Another examination of Visions with the hindsight of a new album will reveal that Visions was a fairly monochromatic project. Its songs were mostly dewy, electronic missives with choruses that had sunk gently into their own fuzz; few songs on it veer from that template. And so perhaps it’s not surprising that Art Angels feels a little scattered. The album’s opening track, "laughing and not being normal," is almost entirely orchestral, fitted with sweetly menacing string arrangements. Next comes "California," a track that sounds like a late ‘90s breakup song. Its only source of percussion is human hands and a thudding kick drum. Its chorus has Boucher stretching out the word "California" like a rallying cry for people who thrive in sunshine. That song is followed by "Scream," a track with agitated guitars, snarling vocals from the Taiwanese rapper Aristophanes, and a chorus that’s basically just one long, guttural yell. After that is "Flesh Without Blood," the shimmying, sequined dance cut that’s sure to grace an enterprising DJ’s club set or two this year.
Grimes has said Art Angels has "a lot of diss tracks," but her anger is delivered in a way that’s more disturbing than threatening. In "Kill v. Maim," Grimes shifts her voice from a childish sigh to a growling grunt to a freaky, taunting chant: "I got friends in high places, I get out for free / I got in a fight but they don't know me / Cause I'm only a man / And I do what I can." The transition is unsettling in the same way watching Jack Nicholson pounding on a typewriter in The Shining is unsettling: Is it just me or is something about to snap? And how did I not realize it sooner?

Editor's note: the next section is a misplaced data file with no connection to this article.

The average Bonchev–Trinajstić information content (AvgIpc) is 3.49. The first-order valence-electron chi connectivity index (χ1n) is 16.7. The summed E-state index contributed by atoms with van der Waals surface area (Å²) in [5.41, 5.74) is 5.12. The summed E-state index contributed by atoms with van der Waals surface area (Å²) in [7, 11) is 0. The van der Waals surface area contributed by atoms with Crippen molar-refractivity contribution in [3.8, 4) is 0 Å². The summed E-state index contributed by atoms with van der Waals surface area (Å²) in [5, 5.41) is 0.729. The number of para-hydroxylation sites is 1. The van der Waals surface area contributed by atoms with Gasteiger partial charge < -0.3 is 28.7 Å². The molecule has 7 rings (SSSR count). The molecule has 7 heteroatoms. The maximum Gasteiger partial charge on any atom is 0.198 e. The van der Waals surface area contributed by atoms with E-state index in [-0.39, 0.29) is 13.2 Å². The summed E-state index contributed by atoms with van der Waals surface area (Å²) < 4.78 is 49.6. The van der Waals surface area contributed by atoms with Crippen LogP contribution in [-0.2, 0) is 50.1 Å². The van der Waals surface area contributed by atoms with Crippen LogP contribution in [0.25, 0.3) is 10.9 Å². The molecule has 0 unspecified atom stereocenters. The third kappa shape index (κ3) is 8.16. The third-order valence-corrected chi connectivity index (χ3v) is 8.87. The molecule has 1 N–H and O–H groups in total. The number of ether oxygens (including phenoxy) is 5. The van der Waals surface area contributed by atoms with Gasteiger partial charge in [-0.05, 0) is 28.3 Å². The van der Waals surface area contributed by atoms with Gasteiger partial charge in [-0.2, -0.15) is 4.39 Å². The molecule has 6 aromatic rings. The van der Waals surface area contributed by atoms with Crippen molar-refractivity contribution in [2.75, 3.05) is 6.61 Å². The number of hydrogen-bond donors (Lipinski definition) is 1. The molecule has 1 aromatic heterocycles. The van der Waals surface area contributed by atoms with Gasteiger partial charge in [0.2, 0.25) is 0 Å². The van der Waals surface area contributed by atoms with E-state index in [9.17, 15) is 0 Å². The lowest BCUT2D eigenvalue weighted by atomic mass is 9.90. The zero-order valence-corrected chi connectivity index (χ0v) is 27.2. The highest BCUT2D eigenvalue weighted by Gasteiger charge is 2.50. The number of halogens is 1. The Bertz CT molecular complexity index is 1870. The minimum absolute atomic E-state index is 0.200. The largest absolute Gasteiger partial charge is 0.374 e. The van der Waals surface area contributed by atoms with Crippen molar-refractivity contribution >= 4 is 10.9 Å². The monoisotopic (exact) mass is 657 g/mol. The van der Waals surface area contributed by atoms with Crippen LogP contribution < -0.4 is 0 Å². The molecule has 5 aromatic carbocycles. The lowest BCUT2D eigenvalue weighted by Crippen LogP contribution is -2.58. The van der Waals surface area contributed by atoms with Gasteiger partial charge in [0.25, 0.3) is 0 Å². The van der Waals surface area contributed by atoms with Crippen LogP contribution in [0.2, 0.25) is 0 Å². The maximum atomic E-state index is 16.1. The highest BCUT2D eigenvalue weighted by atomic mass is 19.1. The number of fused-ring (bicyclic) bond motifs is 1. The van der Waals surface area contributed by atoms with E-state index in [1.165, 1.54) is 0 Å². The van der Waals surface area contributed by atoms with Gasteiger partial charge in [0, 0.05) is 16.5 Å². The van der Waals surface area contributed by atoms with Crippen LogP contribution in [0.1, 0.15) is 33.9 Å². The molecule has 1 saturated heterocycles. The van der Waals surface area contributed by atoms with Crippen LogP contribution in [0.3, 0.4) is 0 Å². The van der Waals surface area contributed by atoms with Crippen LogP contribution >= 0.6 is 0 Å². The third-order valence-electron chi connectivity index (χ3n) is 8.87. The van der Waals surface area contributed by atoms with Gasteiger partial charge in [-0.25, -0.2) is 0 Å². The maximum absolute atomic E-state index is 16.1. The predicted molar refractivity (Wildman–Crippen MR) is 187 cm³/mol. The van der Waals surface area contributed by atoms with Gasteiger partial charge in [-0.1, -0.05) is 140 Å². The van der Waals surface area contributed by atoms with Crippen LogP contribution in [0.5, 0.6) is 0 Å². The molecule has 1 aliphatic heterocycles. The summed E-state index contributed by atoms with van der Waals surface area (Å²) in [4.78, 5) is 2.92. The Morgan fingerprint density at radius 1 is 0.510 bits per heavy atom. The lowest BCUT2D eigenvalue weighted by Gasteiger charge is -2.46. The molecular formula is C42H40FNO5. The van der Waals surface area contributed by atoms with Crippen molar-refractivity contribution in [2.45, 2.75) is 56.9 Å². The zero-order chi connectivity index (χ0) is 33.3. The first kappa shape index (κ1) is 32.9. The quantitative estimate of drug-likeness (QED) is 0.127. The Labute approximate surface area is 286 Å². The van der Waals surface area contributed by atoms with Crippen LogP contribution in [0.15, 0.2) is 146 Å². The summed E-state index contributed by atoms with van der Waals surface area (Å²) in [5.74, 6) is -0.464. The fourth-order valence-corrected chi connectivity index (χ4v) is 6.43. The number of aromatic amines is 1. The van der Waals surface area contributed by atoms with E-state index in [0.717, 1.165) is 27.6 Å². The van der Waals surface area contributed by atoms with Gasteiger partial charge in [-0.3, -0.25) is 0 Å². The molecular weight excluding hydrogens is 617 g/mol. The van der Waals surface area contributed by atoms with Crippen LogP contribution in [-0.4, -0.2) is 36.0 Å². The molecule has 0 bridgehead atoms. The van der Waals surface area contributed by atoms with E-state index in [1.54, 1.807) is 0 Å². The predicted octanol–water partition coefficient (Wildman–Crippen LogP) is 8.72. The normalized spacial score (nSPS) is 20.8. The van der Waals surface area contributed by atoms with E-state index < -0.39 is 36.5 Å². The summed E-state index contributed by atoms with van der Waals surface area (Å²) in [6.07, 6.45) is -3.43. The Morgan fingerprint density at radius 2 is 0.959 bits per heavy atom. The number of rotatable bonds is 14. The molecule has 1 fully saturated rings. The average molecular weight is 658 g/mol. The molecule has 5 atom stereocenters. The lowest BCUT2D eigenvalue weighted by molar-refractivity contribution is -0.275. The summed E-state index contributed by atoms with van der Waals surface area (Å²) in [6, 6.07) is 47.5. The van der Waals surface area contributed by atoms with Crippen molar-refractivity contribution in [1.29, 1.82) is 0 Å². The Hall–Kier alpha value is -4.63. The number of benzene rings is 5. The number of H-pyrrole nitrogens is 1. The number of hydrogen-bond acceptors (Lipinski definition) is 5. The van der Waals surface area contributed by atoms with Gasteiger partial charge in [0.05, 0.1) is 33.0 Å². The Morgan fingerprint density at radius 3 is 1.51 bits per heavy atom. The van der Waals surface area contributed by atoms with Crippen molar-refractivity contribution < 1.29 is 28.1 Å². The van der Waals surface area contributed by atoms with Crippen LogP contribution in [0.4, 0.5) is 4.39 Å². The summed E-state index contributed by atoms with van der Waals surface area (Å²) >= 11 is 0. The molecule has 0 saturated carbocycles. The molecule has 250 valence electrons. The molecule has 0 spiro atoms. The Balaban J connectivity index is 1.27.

Variety is not a bad thing, and anyone interested will be able to find an enjoyable track or two here. Listening to Art Angels almost feels like listening to the radio: if you don’t like the song that’s on now, you might as well stick around for the next one. "Easily" sounds like a meandering amateur dirge, but its successor, "Pin," moves quickly and nervously: skipping around from buff percussion to stinging falsetto. Art Angels is impressive not least because of the sheer amount of sounds on it. There are handclaps, jaunty keys, guitars that sound like lasers, guitars that sound like factory machines, squeaky synths, deflating balloons, steel drums, garbage cans rolling down the street, thunderclaps, tap shoes, church choirs, and comic book sound effects.
It feels like Boucher is trying to prove that Visions wasn’t a fluke
With Art Angels, it feels like Boucher is trying to prove that Visions wasn’t a fluke, while also asserting that it was never really what she wanted to do. The album ends with "Butterfly," a song that begins with an airy, forest sprite introduction, before a sound like a needle stopping on a record jolts the song to a stop. From there it builds to a surreal, digitized ballad — something that wouldn’t have sounded out of place on Visions. It’s impossible to extricate an album entirely from expectations, just like it’s impossible for any album to untether itself from the ones that came before it. Art Angels is not exempt from this rule, but by writing a song to cover every possible expectation, Grimes has made an album that questions its listeners’ sanity and throws their own demands back at them. The tactic of Art Angels is to confuse you until you’re convinced the weird thing you’re experiencing is pleasure.